Next Wednesday – barring unexpected developments – Moshe Kahlon will be sworn in as Israel's new finance minister. By the time he enters the treasury the next day, Israel will have been without a senior politician overseeing its economy full-time for five and a half months. Some will say that's not such a bad thing; the bureaucrats who actually run that ministry are the elite of the civil service and they have kept things ticking over admirably. Considering the amateurishness of the previous minister – Yesh Atid leader Yair Lapid, who had these professionals on a wild goose chase, going from harebrained scheme to half-baked initiative for 18 months – it was probably preferable to keep the minister's office vacant.
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Kahlon, of course, is another matter. He proved his mettle in two other economic ministries – Communications and Welfare – and he comes equipped with detailed plans for sweeping reforms in the banking system and housing market. But will he succeed?
In theory, Benjamin Netanyahu has assured Kahlon that he has full authority to implement his grand design. But carte blanche from the prime minister doesn't mean full backing. Kahlon's reforms will inevitably pit him against the economic interests of a whole range of tycoons and power-brokers. What possible interest does Netanyahu have in helping Kahlon beat them down, when the credit – if successful – will go to a political rival? There are a thousand ways he can indirectly obstruct the reforms, especially with a majority of just one in the Knesset.
Kahlon is not the only reform-minded minister who will take office next month. Ayelet Shaked is the unexpected winner of the ministerial going-out-of-business sale that Netanyahu held this week, as he scrambled to build a coalition before Wednesday night's deadline. By all accounts, Shaked was as surprised as anyone to be promised the Justice Ministry – but nothing can prepare her for what she will face when she enters that imposing fortress on Jerusalem's Salah a-Din Street. The Justice Ministry is another place where the civil servants think they get along much better without a minister. In this case, however, Netanyahu shares Shaked's eagerness to ruin the complacency of the judiciary.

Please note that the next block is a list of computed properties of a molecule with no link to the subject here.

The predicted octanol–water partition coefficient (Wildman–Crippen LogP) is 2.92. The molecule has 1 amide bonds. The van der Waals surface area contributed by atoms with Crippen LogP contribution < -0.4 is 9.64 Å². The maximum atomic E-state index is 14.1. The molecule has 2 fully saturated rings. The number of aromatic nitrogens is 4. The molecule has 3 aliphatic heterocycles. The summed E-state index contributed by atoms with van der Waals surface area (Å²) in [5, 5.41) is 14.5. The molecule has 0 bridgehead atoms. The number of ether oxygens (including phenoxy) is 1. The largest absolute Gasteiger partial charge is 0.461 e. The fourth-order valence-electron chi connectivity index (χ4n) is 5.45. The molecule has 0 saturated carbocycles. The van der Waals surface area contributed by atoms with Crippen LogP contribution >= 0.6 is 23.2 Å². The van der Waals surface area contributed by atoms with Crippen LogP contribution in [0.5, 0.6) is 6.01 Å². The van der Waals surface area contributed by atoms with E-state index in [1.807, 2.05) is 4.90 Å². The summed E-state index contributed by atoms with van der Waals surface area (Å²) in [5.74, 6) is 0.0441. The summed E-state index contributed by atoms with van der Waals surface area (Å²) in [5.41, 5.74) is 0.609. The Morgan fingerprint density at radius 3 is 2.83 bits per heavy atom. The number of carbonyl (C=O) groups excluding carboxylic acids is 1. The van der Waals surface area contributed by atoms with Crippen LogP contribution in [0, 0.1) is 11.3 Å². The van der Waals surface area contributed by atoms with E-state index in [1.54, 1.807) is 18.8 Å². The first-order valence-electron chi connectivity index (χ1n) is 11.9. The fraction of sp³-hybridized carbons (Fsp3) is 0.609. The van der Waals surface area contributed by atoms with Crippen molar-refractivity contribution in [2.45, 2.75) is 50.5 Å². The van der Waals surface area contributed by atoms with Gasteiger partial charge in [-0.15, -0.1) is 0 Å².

But despite the prime minister's backing, proposed amendments to cut the Supreme Court down to size are extremely unlikely to pass through the Knesset. Kahlon' coalition agreement with Netanyahu grants him power of veto over any such legislation; even if he doesn't exercise it, he can merely abstain – along with the other nine members of the Kulanu faction – denying Shaked and Netanyahu a majority. Shaked will try and make life hell for the Supreme Court, but her chances of achieving any lasting change in the legal edifice are exceedingly slim.
Uri Ariel – the third Habayit Hayehudi lawmaker to snag a ministry this week – will also find it extremely hard to change the situation on the ground. Ariel is the new agriculture minister, but - more importantly – he's also the minister in charge of the Settlement Division, which funnels funds into the West Bank. Yes, he will build roads and public buildings and find other ways to benefit his settler constituency, but he won't be capable of delivering what they really want: homes. Planning authorizations across the Green Line will remain tightly held by the Prime Minister's Office, and while Bibi is not interested in ever establishing a Palestinian state, he has consistently built fewer homes in the settlements annually than any of his predecessors. Crucially, he has not green-lighted in the last six years new settlements and neighborhoods – only extensions. He doesn't need the hassle of more diplomatic tension than he already has with the Americans and Europeans. That doesn't mean, of course, that he's anxious for any kind of diplomatic breakthrough either. And with no movement likely on the diplomatic front, Netanyahu hasn't replaced Avigdor Lieberman, who resigned this week as foreign minister.
On paper, this is one of the most right-wing and reform-minded governments in Israel's political history. Left to their own devices, with those ministers, it could certainly become the most radical. But this is not the kind of government possible under Netanyahu. As he begins his fourth term as prime minister, Netanyahu is obsessed with his own political survival.
His first priority in coalition negotiations was for all parties to commit not to support any legislation touching on the media without the government's endorsement, preventing future attempts to impose limits on the unabashedly pro-Netanyahu freesheet Israel Hayom – which is owned by casino mogul Sheldon Adelson. Apart from that, he has no policies or priorities; whatever his ministers may be planning or were promised, they are about to discover that their priorities don't matter.
In some ways, this tiny coalition is perfect for Netanyahu. After all, ministers under constant threat of losing their seats won't rock the boat.
No-one is powerful or influential in the new cabinet; how could they be when the government has been born paralyzed? Left-wingers can maybe take a small shred of comfort from the executive straitjackets that will be distributed to the ministers the moment they step down from the podium at the swearing-in ceremony. Of course, all the existing travesties – the occupation, the inequality, the erosion of democracy and civil rights – will continue, just slowly. Rot and stagnation will remain on their natural course. Netanyahu's fourth administration is going nowhere.